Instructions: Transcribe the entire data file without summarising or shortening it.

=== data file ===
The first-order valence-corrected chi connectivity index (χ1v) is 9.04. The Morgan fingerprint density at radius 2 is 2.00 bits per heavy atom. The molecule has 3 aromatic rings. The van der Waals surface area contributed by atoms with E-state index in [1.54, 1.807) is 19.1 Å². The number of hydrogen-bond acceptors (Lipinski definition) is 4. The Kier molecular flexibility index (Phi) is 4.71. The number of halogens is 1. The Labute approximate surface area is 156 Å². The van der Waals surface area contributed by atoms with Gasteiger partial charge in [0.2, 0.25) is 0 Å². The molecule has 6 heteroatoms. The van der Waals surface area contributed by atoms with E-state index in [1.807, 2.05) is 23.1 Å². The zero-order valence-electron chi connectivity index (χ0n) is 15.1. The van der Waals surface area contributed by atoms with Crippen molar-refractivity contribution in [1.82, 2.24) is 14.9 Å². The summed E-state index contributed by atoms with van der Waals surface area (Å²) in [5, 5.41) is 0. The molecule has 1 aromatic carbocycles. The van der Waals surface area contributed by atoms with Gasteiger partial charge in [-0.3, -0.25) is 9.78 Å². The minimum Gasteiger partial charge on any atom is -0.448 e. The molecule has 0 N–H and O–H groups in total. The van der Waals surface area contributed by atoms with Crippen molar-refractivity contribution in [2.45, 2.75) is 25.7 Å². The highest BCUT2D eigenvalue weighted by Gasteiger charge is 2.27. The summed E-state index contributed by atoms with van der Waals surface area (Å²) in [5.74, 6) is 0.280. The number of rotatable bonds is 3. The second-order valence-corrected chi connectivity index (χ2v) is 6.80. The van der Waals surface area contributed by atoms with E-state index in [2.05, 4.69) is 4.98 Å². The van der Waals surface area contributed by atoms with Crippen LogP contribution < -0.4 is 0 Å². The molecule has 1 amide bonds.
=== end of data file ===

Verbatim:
The first-order valence-corrected chi connectivity index (χ1v) is 9.04. The Morgan fingerprint density at radius 2 is 2.00 bits per heavy atom. The molecule has 3 aromatic rings. The van der Waals surface area contributed by atoms with E-state index in [1.54, 1.807) is 19.1 Å². The number of hydrogen-bond acceptors (Lipinski definition) is 4. The Kier molecular flexibility index (Phi) is 4.71. The number of halogens is 1. The Labute approximate surface area is 156 Å². The van der Waals surface area contributed by atoms with Gasteiger partial charge in [0.2, 0.25) is 0 Å². The molecule has 6 heteroatoms. The van der Waals surface area contributed by atoms with E-state index in [1.807, 2.05) is 23.1 Å². The zero-order valence-electron chi connectivity index (χ0n) is 15.1. The van der Waals surface area contributed by atoms with Crippen molar-refractivity contribution in [1.82, 2.24) is 14.9 Å². The summed E-state index contributed by atoms with van der Waals surface area (Å²) in [5, 5.41) is 0. The molecule has 1 aromatic carbocycles. The van der Waals surface area contributed by atoms with Gasteiger partial charge in [-0.3, -0.25) is 9.78 Å². The minimum Gasteiger partial charge on any atom is -0.448 e. The molecule has 0 N–H and O–H groups in total. The van der Waals surface area contributed by atoms with Crippen molar-refractivity contribution in [2.45, 2.75) is 25.7 Å². The highest BCUT2D eigenvalue weighted by Gasteiger charge is 2.27. The summed E-state index contributed by atoms with van der Waals surface area (Å²) in [5.74, 6) is 0.280. The number of rotatable bonds is 3. The second-order valence-corrected chi connectivity index (χ2v) is 6.80. The van der Waals surface area contributed by atoms with E-state index in [2.05, 4.69) is 4.98 Å². The van der Waals surface area contributed by atoms with Crippen LogP contribution < -0.4 is 0 Å². The molecule has 1 amide bonds.